Debbie Ding's Rules for the Expression of Architectural Desires (excerpts) (2015) present the viewer with another typology, composed here of 12 visual, short written texts. Inspired by real facts yet fictional, the artist comments on a series of social and urban phenomena dealing with topics such as national service, education, general elections and urban transformation. The risograph prints with red letters on white A3 sized paper – perhaps a loose allusion to the colours of the Singaporean flag –, appear like instructional posters that could be pinned on various walls of the city. An ironic undertone underlays each of these rules which furthermore evoke the language of a government's mission statement: "A special heritage zone is designated for the reconstruction of former urban architectures. In all other areas, historic buildings do not need special permission to be demolished or altered." Or: "Compulsory two-year national interment service must be posthumously served by all citizens and permanent residents within municipal cemeteries." – an instruction that caricatures the compulsory national service for male citizens until the age of 40, a much discussed topic in Singapore since the National Service Riots of 19544. The well crafted time-space relationship inherent in all these texts confers them an almost cinematographic dimension. They can be read as speculative scripts, schemes, devices and instruments for the urban and social design of a city and underline, according to the artist, that the "material of a city is immaterial at its very core5."
Godwin Koay, Notes from a Revolution (excerpts), 2012-2015
Speculation is also in the centre of Godwin Koay's ongoing water colour series Notes from a revolution (excerpts) that commenced in 2012. His delicate drawings imagine a politicised Singapore, scenes of demonstrations, burning flags, police task force, clippings from newspaper headlines. Executed with remarkable skills, these fictive notes – some figurative, some textual or the association of both –, are presented horizontally on small sized papers that could have been extracted from the artist's sketchbook. Like many revolutionary ideas that were first formulated in personal notebooks, these drawings deploy their subversive potential when having a closer look and in association with each other. The blurring of real and fictional facts creates, like in Debbie Ding's Rules, an intriguing dialectic discourse which is furthermore stressed by the borrowing of visuals from press clippings, notably The Straits Times, and social media platforms such as Instagram, Facebook or YouTube – effective tools for the initiation of recent riots and revolutions in Iran, Egypt, Tunisia and also Taiwan and Hong Kong. The consideration of various media renders the idea of strategic interpretations of reality and their final transfer in an almost anachronic medium - the watercolour - makes this even more explicit. The city appears therefore not only as a stage for political power but also that of the media which has become an influential organ in the representation, interpretation and projection of spaces.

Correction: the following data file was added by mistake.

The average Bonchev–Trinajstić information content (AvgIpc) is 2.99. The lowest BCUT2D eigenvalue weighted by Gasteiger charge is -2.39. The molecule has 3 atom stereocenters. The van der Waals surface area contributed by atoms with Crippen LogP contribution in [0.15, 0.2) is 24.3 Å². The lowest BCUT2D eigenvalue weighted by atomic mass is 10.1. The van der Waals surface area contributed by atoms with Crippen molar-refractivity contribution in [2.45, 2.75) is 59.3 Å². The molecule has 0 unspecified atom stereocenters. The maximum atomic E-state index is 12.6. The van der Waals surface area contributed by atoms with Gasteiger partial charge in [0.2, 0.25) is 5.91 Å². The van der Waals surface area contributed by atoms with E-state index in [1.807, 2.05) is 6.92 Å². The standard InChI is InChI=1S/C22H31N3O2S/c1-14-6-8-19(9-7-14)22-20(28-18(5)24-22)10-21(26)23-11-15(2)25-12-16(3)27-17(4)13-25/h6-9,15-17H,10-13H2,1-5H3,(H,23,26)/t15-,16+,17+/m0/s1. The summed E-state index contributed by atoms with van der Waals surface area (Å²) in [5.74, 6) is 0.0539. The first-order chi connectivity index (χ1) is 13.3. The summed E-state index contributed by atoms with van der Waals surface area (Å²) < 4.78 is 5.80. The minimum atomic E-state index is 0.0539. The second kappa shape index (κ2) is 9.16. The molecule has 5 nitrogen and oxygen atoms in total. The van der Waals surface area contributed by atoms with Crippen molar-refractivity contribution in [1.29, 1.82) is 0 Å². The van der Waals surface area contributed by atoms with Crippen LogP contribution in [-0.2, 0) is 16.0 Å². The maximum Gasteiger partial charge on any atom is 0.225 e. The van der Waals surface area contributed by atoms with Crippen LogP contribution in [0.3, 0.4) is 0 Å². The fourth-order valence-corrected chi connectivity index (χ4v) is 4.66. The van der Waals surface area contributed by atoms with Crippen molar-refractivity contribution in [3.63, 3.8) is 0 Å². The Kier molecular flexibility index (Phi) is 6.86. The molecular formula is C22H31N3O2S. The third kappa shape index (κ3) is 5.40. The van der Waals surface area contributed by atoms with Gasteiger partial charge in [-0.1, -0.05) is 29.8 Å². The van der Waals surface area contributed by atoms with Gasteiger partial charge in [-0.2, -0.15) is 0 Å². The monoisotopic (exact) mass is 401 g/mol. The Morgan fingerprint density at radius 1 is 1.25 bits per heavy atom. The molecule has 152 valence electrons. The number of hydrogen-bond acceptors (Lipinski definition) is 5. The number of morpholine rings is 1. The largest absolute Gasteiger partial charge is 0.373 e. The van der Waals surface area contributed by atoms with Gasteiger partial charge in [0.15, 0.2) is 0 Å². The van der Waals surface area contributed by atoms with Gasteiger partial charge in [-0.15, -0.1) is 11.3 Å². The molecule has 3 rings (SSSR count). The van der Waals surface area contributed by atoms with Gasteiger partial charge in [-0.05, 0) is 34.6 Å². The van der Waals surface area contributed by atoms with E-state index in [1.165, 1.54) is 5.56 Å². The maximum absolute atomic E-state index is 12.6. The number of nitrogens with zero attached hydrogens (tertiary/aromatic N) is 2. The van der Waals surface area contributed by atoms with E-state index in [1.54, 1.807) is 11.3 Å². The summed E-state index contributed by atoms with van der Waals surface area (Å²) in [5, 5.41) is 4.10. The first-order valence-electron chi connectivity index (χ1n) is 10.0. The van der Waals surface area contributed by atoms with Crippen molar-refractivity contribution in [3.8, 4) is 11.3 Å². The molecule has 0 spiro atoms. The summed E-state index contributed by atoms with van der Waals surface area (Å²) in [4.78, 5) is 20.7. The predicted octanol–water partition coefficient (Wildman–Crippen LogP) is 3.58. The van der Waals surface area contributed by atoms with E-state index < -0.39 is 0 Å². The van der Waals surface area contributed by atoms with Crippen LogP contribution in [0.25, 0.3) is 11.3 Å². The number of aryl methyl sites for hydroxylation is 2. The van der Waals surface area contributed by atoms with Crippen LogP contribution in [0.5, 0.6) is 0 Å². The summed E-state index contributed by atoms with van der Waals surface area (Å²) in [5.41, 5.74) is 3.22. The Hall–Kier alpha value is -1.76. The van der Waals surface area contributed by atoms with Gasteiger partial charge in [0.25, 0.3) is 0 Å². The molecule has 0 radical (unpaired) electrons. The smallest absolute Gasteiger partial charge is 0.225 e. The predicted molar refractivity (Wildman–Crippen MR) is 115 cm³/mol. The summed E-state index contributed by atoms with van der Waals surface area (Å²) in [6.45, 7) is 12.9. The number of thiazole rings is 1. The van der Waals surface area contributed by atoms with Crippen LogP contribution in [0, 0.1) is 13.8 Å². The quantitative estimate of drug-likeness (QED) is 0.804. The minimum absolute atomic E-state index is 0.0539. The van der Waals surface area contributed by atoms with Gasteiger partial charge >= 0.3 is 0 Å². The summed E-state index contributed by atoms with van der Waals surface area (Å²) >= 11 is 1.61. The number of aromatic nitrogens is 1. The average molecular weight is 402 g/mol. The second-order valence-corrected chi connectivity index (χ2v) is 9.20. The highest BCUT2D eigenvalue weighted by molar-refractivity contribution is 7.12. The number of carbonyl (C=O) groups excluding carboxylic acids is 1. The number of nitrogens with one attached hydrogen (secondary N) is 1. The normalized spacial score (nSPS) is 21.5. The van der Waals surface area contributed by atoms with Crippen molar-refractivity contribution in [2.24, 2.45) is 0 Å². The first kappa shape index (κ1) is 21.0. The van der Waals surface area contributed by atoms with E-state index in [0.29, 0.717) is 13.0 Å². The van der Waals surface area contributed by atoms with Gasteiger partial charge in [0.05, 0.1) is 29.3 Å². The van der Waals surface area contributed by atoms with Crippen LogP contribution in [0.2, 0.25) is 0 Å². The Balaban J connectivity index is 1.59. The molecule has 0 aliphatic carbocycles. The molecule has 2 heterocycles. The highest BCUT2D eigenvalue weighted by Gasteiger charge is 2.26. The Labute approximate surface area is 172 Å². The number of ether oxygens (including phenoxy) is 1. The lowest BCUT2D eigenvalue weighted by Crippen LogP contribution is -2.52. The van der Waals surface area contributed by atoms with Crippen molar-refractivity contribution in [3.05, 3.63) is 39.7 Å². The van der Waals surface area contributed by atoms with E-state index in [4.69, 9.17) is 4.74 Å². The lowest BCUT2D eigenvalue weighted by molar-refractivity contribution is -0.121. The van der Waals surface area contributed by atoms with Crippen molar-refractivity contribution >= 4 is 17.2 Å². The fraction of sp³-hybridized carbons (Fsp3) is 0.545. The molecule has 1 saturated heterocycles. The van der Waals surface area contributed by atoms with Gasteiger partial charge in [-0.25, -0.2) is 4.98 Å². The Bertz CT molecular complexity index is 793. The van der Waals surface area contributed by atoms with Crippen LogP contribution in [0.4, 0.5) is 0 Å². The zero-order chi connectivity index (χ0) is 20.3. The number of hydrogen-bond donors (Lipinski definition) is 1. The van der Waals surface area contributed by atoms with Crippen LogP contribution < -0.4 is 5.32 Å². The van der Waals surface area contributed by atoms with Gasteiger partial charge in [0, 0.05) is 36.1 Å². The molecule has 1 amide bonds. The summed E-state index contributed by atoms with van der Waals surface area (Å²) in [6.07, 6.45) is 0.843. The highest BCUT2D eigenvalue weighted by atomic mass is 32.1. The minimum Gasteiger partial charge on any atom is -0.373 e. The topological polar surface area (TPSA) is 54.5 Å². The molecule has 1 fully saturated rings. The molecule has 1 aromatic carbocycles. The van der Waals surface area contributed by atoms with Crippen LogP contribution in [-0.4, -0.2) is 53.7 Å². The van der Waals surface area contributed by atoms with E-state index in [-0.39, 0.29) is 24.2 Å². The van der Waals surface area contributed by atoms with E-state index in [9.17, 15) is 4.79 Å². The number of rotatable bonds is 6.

Bani Haykal, "The Americans have colonised our subconscious", 2014
Like Godwin Koay, Bani Haykal is also interested in power systems, their formation, functioning and articulation. The ultimate idea of a state's sovereignty is represented in its flag, an inalterable symbol that gently reminds its citizens that they are part of a national system, imagined and ruled by a government in place. Bani Haykal's "The Americans have colonised our subconscious" (2014) challenges this symbol in an unconventional and daring way. Electric guitar and bass pickups, machine heads, an electric bass string bridge, instrument strings and various hardware elements are mounted in a seemingly chaotic way on two wooden planks painted in red and white, which freely allude to the Singaporean flag. If almost all the elements of a classical stringed instrument are there, the assemblage does not fit the norm and the eccentric musical instrument rather evokes the spirit of punk rock or free improvisation. The spectators are invited to play and experience another national anthem where discordance and cacophony are augmented by an electric amplifier plugged into the flag. A certain malaise that results from this disorientating proposition is further stressed by the title of the work, which suggests that the national integrity might be subconsciously influenced and even colonized by another. Borrowed from a quote of one of Wim Wender's movie characters in Kings of the Road (1976)6, the statements refers here not directly to cinematographic arts but to culture and a people's psyche in general.